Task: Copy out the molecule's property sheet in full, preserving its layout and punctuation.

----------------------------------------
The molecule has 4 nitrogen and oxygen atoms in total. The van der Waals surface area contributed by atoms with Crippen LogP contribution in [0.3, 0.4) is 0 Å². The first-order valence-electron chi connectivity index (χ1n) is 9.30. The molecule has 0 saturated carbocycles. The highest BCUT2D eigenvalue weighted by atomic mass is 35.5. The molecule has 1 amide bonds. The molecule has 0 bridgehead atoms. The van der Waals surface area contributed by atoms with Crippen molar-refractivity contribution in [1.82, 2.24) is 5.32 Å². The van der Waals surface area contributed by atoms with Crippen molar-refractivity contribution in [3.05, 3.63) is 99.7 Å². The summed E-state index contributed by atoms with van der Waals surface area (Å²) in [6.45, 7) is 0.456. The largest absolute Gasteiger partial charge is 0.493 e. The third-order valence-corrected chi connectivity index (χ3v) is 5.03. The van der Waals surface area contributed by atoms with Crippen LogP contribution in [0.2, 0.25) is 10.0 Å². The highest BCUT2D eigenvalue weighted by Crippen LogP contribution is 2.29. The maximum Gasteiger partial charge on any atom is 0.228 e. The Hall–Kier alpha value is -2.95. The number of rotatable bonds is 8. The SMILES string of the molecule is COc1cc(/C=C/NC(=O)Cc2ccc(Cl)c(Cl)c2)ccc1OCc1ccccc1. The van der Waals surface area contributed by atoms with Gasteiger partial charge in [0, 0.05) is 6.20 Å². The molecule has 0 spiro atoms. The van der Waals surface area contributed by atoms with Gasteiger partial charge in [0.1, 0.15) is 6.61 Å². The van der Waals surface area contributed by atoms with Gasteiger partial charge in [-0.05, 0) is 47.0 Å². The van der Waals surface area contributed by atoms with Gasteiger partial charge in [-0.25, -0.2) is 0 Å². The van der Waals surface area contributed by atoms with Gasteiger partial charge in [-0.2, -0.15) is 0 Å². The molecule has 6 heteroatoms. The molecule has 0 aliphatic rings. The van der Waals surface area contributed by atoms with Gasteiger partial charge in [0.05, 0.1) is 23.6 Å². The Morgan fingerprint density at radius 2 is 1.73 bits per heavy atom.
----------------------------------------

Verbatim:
The molecule has 4 nitrogen and oxygen atoms in total. The van der Waals surface area contributed by atoms with Crippen LogP contribution in [0.3, 0.4) is 0 Å². The first-order valence-electron chi connectivity index (χ1n) is 9.30. The molecule has 0 saturated carbocycles. The highest BCUT2D eigenvalue weighted by atomic mass is 35.5. The molecule has 1 amide bonds. The molecule has 0 bridgehead atoms. The van der Waals surface area contributed by atoms with Crippen molar-refractivity contribution in [1.82, 2.24) is 5.32 Å². The van der Waals surface area contributed by atoms with Crippen molar-refractivity contribution in [3.05, 3.63) is 99.7 Å². The summed E-state index contributed by atoms with van der Waals surface area (Å²) in [6.45, 7) is 0.456. The largest absolute Gasteiger partial charge is 0.493 e. The third-order valence-corrected chi connectivity index (χ3v) is 5.03. The van der Waals surface area contributed by atoms with Crippen LogP contribution in [0.2, 0.25) is 10.0 Å². The highest BCUT2D eigenvalue weighted by Crippen LogP contribution is 2.29. The maximum Gasteiger partial charge on any atom is 0.228 e. The Hall–Kier alpha value is -2.95. The number of rotatable bonds is 8. The SMILES string of the molecule is COc1cc(/C=C/NC(=O)Cc2ccc(Cl)c(Cl)c2)ccc1OCc1ccccc1. The van der Waals surface area contributed by atoms with Gasteiger partial charge in [0, 0.05) is 6.20 Å². The molecule has 0 spiro atoms. The van der Waals surface area contributed by atoms with Gasteiger partial charge in [0.1, 0.15) is 6.61 Å². The van der Waals surface area contributed by atoms with Gasteiger partial charge in [-0.05, 0) is 47.0 Å². The van der Waals surface area contributed by atoms with Gasteiger partial charge in [-0.25, -0.2) is 0 Å². The van der Waals surface area contributed by atoms with Gasteiger partial charge in [-0.2, -0.15) is 0 Å². The molecule has 6 heteroatoms. The molecule has 0 aliphatic rings. The van der Waals surface area contributed by atoms with Gasteiger partial charge in [0.05, 0.1) is 23.6 Å². The Morgan fingerprint density at radius 2 is 1.73 bits per heavy atom.